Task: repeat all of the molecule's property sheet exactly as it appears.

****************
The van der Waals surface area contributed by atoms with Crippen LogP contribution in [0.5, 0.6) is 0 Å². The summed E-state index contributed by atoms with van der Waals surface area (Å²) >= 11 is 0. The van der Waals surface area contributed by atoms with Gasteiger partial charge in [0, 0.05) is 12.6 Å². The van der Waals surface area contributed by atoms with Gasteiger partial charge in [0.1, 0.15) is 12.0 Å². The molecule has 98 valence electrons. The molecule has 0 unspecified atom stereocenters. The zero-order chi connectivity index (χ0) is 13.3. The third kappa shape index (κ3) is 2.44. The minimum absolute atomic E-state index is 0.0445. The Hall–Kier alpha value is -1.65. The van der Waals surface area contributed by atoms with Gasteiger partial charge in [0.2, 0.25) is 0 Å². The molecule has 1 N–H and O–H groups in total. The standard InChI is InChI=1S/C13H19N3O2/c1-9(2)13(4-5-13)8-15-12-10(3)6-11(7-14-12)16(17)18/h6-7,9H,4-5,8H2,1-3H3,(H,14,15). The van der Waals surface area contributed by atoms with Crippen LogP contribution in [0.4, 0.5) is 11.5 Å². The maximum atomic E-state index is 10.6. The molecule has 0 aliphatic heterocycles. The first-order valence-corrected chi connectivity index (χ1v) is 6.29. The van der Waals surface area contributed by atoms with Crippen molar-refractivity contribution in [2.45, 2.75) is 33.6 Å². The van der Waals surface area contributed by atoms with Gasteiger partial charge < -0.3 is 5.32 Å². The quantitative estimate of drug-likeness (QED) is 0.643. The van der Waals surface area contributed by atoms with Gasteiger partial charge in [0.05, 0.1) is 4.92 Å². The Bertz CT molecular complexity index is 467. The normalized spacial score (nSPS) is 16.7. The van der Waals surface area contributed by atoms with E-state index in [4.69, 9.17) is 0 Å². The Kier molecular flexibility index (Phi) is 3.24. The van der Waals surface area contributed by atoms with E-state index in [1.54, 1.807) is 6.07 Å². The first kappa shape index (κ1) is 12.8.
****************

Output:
The van der Waals surface area contributed by atoms with Crippen LogP contribution in [0.5, 0.6) is 0 Å². The summed E-state index contributed by atoms with van der Waals surface area (Å²) >= 11 is 0. The van der Waals surface area contributed by atoms with Gasteiger partial charge in [0, 0.05) is 12.6 Å². The van der Waals surface area contributed by atoms with Gasteiger partial charge in [0.1, 0.15) is 12.0 Å². The molecule has 98 valence electrons. The molecule has 0 unspecified atom stereocenters. The zero-order chi connectivity index (χ0) is 13.3. The third kappa shape index (κ3) is 2.44. The minimum absolute atomic E-state index is 0.0445. The Hall–Kier alpha value is -1.65. The van der Waals surface area contributed by atoms with Gasteiger partial charge in [0.2, 0.25) is 0 Å². The molecule has 1 N–H and O–H groups in total. The standard InChI is InChI=1S/C13H19N3O2/c1-9(2)13(4-5-13)8-15-12-10(3)6-11(7-14-12)16(17)18/h6-7,9H,4-5,8H2,1-3H3,(H,14,15). The van der Waals surface area contributed by atoms with Crippen LogP contribution in [0.4, 0.5) is 11.5 Å². The maximum atomic E-state index is 10.6. The molecule has 0 aliphatic heterocycles. The first-order valence-corrected chi connectivity index (χ1v) is 6.29. The van der Waals surface area contributed by atoms with Crippen molar-refractivity contribution in [2.45, 2.75) is 33.6 Å². The van der Waals surface area contributed by atoms with Gasteiger partial charge < -0.3 is 5.32 Å². The quantitative estimate of drug-likeness (QED) is 0.643. The van der Waals surface area contributed by atoms with Gasteiger partial charge in [0.05, 0.1) is 4.92 Å². The Bertz CT molecular complexity index is 467. The normalized spacial score (nSPS) is 16.7. The van der Waals surface area contributed by atoms with E-state index in [4.69, 9.17) is 0 Å². The Kier molecular flexibility index (Phi) is 3.24. The van der Waals surface area contributed by atoms with E-state index in [1.54, 1.807) is 6.07 Å². The first kappa shape index (κ1) is 12.8.